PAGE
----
United States District Court, D. Oregon
RICKY R. WASCHER and PATRICIA B. WASCHER, Plaintiffs,
STATE OF WISCONSIN - DEPARTMENT OF REVENUE, STATE OF WISCONSIN - TAX APPEALS COMMISSION, PATRICIA CLARK, CARRIE KLOSS, KEVIN BRANDT, MARY NELSON, MAIA PEARSON, BONNIE JORSTAD, JOHN DOE and JANE DOE, Defendants.
Michael J. McShane, United States District Judge
Ricky Wascher and Patricia Wascher bring this action for RICO
conspiracy, racketeering, fraud, breach of contract,
conversion, libel, extortion, and blackmail against the
Wisconsin Department of Revenue, the Wisconsin Tax Appeals
Commission, and various individual defendants. Defendants
move to dismiss for lack of personal jurisdiction. Because
Plaintiffs fail to allege that Defendants have sufficient
contacts with the State of Oregon to support general or
specific jurisdiction, the motion is GRANTED and the case is
DISMISSED with prejudice.
are Oregon residents who allege that Defendants engaged in
racketeering by communicating with Plaintiffs regarding a
review of their 2013 Wisconsin tax filing. Plaintiffs claim
that Defendants impermissibly and maliciously expanded the
scope of Plaintiffs' tax review when Plaintiffs refused
to provide additional information regarding the 2013 filing.
Wisconsin Department of Revenue and the Wisconsin Tax Appeals
Commission are Wisconsin state agencies. Both agencies make
determinations on various tax issues for the State of
Wisconsin. They are not located in Oregon and do not conduct
business in Oregon.
allege thirty-two counts in their complaint related to
Defendants' alleged conspiracy to engage in a pattern of
racketeering activity and predicate acts. Plaintiffs request
two million dollars in compensatory damages and additional
move to dismiss for lack of personal jurisdiction. Plaintiffs
submit no response on the merits of the personal jurisdiction
argument; instead arguing that the Fourteenth Amendment
provides this Court with federal question jurisdiction over
their claims anywhere in the United States. Whether a
district court has federal question jurisdiction over a
particular action, however, is a different question than
whether a district court has personal jurisdiction over the
particular defendants named in the action. Fed.R.Civ.P.
4(k)(1)(A) authorizes personal jurisdiction in federal court
only as far as it would be authorized in state court. By
failing to respond to Defendants' personal jurisdiction
arguments, Plaintiffs implicitly concede that personal
jurisdiction is not proper in this case. See adidas-Am.,
Inc. v. Payless Shoesource, Inc., 546 F.Supp.2d 1029,
1076 (D. Or. 2008); S. Nevada Shell Dealers Ass'n v.
Shell Oil Co., 725 F.Supp. 1104, 1109 (D. Nev. 1989). As
such, Defendants' motion is granted and the case is
dismissed. Despite the Plaintiff's failure to address the
issue, it is clear, based on the allegations in the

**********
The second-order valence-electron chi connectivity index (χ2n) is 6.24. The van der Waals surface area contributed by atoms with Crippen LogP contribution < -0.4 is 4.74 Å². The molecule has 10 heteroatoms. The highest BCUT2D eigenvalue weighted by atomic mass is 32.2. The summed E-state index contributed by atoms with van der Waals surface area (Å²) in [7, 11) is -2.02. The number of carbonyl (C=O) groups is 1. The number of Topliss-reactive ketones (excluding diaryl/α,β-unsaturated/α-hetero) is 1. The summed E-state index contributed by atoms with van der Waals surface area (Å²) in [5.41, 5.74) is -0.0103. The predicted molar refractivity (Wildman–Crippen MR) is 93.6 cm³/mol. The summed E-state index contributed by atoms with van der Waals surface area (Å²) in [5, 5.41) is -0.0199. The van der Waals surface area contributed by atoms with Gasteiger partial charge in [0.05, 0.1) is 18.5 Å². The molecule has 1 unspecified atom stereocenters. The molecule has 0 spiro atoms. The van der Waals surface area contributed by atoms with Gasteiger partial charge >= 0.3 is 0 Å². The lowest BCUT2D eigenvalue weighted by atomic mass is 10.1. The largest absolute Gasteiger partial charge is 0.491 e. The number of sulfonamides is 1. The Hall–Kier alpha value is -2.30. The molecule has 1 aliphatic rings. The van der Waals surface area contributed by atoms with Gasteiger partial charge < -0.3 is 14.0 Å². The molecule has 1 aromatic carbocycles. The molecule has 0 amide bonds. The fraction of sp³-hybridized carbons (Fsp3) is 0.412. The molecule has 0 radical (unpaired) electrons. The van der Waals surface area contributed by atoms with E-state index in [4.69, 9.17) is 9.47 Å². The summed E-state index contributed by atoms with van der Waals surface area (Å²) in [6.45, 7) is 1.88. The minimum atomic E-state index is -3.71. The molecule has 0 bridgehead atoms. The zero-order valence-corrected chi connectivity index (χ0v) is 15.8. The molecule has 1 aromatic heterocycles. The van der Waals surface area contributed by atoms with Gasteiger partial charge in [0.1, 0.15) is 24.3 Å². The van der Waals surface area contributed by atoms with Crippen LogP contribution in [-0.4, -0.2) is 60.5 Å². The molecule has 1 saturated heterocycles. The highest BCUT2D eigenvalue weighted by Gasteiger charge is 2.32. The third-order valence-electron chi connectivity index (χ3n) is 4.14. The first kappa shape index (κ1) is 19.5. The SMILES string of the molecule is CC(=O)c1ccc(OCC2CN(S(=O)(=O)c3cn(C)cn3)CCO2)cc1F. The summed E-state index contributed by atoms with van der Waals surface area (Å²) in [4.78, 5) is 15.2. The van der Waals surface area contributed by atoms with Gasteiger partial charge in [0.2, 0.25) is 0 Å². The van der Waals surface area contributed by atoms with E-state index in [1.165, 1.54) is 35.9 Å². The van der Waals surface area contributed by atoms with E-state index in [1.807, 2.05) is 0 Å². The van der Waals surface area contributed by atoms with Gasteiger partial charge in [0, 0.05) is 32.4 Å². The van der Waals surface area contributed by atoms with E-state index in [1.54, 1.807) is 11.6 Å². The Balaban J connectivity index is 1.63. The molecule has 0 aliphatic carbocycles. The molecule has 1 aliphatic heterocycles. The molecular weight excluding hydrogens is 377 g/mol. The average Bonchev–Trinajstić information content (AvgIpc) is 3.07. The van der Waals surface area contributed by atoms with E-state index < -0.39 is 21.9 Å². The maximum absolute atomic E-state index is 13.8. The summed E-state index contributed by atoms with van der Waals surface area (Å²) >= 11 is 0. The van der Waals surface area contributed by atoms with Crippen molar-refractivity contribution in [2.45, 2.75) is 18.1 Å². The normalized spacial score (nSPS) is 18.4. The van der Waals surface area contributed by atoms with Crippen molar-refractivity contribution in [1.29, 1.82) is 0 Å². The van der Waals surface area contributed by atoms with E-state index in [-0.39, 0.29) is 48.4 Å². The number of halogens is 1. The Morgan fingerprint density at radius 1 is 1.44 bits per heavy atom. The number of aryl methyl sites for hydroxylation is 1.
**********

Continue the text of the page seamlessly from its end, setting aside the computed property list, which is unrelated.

complaint, that this Court lacks personal jurisdiction over
Defendants. Because Plaintiffs proceed pro
se, the basis for finding that the court lacks personal
jurisdiction is discussed below.
as here, there is no applicable federal statute governing
personal jurisdiction, a district court must apply the law of
the state in which it sits. See Fed. R. Civ. P.
4(k)(1)(A); Panvasion Int'l, L.P. v. Toeppen,
141 F.3d 1316, 1320 (9th Cir. 1998). Oregon law authorizes
personal jurisdiction to the full extent permitted by the Due
Process Clause of the U.S. Constitution. See Or. R.
Civ. P. 4L. To comport with the requirements of due process,
a court may only exercise personal jurisdiction over a
non-resident defendant if that defendant has sufficient
“minimum contacts” with the forum state, such
that the exercise of personal jurisdiction would not
“offend traditional notions of fair play and
substantial justice.” Int'l Shoe Co. v.
Washington, 326 U.S. 310, 316 (1945) (citations and
quotation marks omitted). A defendant's minimum contacts
may be established through a showing of either general or
specific jurisdiction. Schwarzenegger v. Fred Martin
Motor Co., 374 F.3d 797, 801 (9th Cir. 2004). Plaintiffs
bear the burden of establishing either basis for personal
jurisdiction, addressed in turn.
General Personal Jurisdiction
defendant is subject to general jurisdiction if its contacts
with the forum state are “so continuous and systemic as
to render it essentially at home” there. Daimler v.
Bauman, 571 U.S. 117, 127 (2014) (citations and
quotation marks omitted).
there is no evidence that Defendants have sufficient contacts
to support general jurisdiction in Oregon. Defendants are
Wisconsin State tax agencies that have no regular contacts
with Oregon. To the extent that they interact with residents
outside of Wisconsin, it is only to collect taxes owed to
Wisconsin or resolve disputes thereof. Such contacts do not
“approximate physical presence in the forum
state.” Schwarzenegger, 374 F.3d at 801
(citation omitted). It would therefore be inconsistent with
due process for the Court to exercise general jurisdiction
Specific Personal Jurisdiction
Ninth Circuit, courts apply a three-part test to determine
whether the exercise of specific jurisdiction over a